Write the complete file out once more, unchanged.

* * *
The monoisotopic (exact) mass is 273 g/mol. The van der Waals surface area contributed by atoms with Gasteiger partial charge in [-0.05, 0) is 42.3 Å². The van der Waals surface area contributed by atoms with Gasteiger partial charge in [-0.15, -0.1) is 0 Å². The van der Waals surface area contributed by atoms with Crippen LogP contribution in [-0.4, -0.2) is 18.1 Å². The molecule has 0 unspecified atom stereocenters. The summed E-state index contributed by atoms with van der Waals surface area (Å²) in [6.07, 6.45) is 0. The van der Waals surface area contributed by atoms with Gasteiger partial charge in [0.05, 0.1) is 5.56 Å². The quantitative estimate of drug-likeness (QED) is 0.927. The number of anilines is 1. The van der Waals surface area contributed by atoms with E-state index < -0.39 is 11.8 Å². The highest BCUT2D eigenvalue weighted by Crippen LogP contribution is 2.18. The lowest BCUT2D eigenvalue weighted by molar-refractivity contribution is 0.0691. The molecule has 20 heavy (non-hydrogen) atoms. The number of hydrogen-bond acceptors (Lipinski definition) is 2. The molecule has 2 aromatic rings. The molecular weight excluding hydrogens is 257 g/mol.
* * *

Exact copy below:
The monoisotopic (exact) mass is 273 g/mol. The van der Waals surface area contributed by atoms with Gasteiger partial charge in [-0.05, 0) is 42.3 Å². The van der Waals surface area contributed by atoms with Gasteiger partial charge in [-0.15, -0.1) is 0 Å². The van der Waals surface area contributed by atoms with Crippen LogP contribution in [-0.4, -0.2) is 18.1 Å². The molecule has 0 unspecified atom stereocenters. The summed E-state index contributed by atoms with van der Waals surface area (Å²) in [6.07, 6.45) is 0. The van der Waals surface area contributed by atoms with Gasteiger partial charge in [0.05, 0.1) is 5.56 Å². The quantitative estimate of drug-likeness (QED) is 0.927. The number of anilines is 1. The van der Waals surface area contributed by atoms with E-state index < -0.39 is 11.8 Å². The highest BCUT2D eigenvalue weighted by Crippen LogP contribution is 2.18. The lowest BCUT2D eigenvalue weighted by molar-refractivity contribution is 0.0691. The molecule has 20 heavy (non-hydrogen) atoms. The number of hydrogen-bond acceptors (Lipinski definition) is 2. The molecule has 2 aromatic rings. The molecular weight excluding hydrogens is 257 g/mol.